Lehmann Maupin is pleased to announce Interlude: Perdu, a solo presentation of new works by South Korean artist Lee Bul. This exhibition will feature recent mixed media paintings from the artist’s Perdu series that blend biomorphic and cybertronic forms, vividly yet delicately rendered in acrylic paint and mother of pearl. Among the most radical and internationally regarded figures in contemporary Korean art, this is Lee Bul’s first U.S. exhibition since two of her sculptures were featured in the 58th Venice Biennale. This marked Lee Bul’s second presentation in the Biennale; the artist was invited to return after representing her country in South Korea’s pavilion and receiving an honorable mention in 1999. There will be an opening reception for the artist on November 7, at 536 West 22nd Street, from 6 to 8pm.
Lee Bul was born in the 1960s in South Korea under the country’s military dictatorship. She thus came of age during a period of incredible social and economic upheaval marked by the transition to a democratic state. This political shift experienced over her lifetime has informed much of her work and has been expressed in various ongoing themes over the course of her career. Beginning her practice in the 1980s with performances and sculpture, Lee Bul has continued to push the boundaries of representation with her architectural and technologically wondrous installations and mixed-media paintings that expose the human desire to transcend mere evolutionary progress. Drawing inspiration from numerous literary, cinematic, and architectural sources, Lee Bul’s work is a constantly expanding inquiry into the human condition and the failure of utopian dreams.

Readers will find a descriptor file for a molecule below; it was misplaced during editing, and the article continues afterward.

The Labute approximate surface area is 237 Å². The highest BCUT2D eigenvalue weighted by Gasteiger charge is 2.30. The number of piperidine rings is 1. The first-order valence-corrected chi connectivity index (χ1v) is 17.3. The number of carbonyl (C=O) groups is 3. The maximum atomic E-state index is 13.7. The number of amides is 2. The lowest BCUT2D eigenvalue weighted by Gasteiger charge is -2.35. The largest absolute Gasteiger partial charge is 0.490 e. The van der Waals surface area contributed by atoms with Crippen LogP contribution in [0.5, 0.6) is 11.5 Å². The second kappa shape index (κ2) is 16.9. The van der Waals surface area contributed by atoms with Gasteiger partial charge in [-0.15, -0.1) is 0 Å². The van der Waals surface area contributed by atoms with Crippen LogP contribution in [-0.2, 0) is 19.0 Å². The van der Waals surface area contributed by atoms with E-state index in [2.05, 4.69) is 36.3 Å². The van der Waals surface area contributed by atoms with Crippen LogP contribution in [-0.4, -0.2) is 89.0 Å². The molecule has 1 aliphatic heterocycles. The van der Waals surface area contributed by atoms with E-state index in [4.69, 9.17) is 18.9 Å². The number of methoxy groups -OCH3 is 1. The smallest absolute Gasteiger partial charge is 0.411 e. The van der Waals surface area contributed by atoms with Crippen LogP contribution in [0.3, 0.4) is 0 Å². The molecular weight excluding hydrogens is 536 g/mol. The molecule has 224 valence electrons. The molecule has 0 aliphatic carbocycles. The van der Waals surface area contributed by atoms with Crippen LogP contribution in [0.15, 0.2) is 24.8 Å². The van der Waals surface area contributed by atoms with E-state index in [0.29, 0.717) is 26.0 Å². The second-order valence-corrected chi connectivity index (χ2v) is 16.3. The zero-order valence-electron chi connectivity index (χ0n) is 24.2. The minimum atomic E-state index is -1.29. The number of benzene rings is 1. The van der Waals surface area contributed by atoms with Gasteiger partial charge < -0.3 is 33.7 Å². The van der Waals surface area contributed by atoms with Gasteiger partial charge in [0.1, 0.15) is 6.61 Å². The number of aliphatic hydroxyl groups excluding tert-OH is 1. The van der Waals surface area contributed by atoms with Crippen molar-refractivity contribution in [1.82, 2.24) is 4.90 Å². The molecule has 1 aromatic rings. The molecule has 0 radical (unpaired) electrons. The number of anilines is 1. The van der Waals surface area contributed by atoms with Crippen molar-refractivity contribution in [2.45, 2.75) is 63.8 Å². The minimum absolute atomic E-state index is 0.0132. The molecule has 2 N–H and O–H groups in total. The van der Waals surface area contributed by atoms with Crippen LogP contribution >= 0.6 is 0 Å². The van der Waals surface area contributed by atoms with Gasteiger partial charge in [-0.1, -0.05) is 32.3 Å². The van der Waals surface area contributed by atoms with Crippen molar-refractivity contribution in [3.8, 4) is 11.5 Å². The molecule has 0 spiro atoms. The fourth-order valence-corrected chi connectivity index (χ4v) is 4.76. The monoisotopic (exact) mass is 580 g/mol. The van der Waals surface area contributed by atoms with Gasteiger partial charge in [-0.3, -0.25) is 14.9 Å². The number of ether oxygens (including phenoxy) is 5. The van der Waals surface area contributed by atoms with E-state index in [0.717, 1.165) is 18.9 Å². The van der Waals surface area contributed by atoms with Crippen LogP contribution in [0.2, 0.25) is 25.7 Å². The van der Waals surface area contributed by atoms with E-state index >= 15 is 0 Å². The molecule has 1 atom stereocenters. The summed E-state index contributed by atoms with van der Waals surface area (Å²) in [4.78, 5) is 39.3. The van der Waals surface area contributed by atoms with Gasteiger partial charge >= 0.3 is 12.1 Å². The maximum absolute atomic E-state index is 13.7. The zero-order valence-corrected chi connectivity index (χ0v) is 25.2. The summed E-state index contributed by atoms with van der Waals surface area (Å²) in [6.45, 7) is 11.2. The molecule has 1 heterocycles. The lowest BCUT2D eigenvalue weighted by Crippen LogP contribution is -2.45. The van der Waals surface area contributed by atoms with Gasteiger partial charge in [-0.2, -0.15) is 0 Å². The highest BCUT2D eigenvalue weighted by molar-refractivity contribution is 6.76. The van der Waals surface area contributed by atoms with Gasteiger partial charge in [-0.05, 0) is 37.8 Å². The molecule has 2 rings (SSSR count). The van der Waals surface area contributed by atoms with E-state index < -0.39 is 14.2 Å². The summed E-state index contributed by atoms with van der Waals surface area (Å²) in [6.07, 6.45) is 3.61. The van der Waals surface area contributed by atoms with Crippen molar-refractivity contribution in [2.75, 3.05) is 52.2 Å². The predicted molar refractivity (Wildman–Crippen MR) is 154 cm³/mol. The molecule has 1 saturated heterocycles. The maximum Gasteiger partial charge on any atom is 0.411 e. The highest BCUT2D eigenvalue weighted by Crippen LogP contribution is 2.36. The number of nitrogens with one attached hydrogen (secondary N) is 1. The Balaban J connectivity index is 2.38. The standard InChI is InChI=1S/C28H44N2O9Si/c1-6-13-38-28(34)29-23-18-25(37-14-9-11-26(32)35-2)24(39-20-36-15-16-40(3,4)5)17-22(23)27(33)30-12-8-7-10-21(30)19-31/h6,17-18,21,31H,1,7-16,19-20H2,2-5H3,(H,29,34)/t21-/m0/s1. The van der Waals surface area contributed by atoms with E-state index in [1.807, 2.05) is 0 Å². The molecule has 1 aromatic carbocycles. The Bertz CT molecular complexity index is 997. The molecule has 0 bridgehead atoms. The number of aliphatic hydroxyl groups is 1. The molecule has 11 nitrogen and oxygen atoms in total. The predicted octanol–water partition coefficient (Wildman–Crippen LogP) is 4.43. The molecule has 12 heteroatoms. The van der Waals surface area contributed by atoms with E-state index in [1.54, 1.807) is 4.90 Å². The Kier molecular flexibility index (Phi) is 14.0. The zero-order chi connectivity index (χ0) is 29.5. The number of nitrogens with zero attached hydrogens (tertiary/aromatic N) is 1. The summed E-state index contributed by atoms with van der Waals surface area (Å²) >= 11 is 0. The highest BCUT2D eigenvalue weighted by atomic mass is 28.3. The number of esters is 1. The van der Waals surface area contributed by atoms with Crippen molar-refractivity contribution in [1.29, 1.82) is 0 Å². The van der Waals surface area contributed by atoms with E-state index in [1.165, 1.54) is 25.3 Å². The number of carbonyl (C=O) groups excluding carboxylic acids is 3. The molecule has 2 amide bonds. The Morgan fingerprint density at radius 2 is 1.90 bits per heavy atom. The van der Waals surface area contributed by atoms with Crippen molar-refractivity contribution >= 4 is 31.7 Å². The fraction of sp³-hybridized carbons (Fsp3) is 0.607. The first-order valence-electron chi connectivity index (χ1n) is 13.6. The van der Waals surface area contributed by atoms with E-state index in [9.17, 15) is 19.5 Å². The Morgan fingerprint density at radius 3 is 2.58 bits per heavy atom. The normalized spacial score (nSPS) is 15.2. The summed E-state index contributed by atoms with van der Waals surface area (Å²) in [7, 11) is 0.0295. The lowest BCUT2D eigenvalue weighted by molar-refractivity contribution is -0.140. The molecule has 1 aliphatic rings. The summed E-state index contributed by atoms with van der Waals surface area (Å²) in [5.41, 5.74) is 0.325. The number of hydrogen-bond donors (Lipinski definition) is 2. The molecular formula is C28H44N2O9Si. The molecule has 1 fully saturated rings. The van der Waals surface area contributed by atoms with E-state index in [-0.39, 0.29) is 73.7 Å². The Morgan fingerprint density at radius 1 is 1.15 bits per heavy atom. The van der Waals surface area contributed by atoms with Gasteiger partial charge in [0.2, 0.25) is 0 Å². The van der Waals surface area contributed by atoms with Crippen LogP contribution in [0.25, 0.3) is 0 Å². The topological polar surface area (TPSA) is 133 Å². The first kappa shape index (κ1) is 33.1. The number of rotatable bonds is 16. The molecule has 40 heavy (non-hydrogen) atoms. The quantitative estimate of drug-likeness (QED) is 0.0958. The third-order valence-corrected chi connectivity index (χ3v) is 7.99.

In her most recent Perdu works, Lee Bul explores the binary between the artificial and the organic, both conceptually and materially. Composed of organic and inorganic material such as mother of pearl, velvet, and acrylic paint, the artist’s otherworldly visions of fragmented bodies are seemingly caught on the move, at various distances and in differing detail. For Lee Bul, these works are connected to earlier pieces that explored corporeal and linguistic themes, such as those in her Cyborg (1997-2011) and Anagram (1999-2006) series. The unfinished state of the forms in the Perdu works and overall theme of a physical and metaphorical yearning for completeness is rooted in these past iterations where anagrams, like cyborgs, are formed from reconfigurable parts.
The term perdu translates from French as “lost,” notably used in Proust’s À la Recherche du Temps Perdu (In Search of Lost Time), 1913–1927. In the English language perdu can mean hidden or obscure, and is also a military term for soldiers assigned to a highly dangerous mission. Recently, Lee Bul has turned to militarization as a theme perpetually linked to the human condition, one that is almost tangential to utopia. This was best expressed in her monumental Aubade V (2019) sculpture included in the 51st Venice Biennale exhibition May You Live In Interesting Times. Constructed from repurposed steel from buildings located in the demilitarized zone between North and South Korea, the tower-like form flashed Morse Code and the International Code of Signals, both systems that communicate important messages of safety or distress.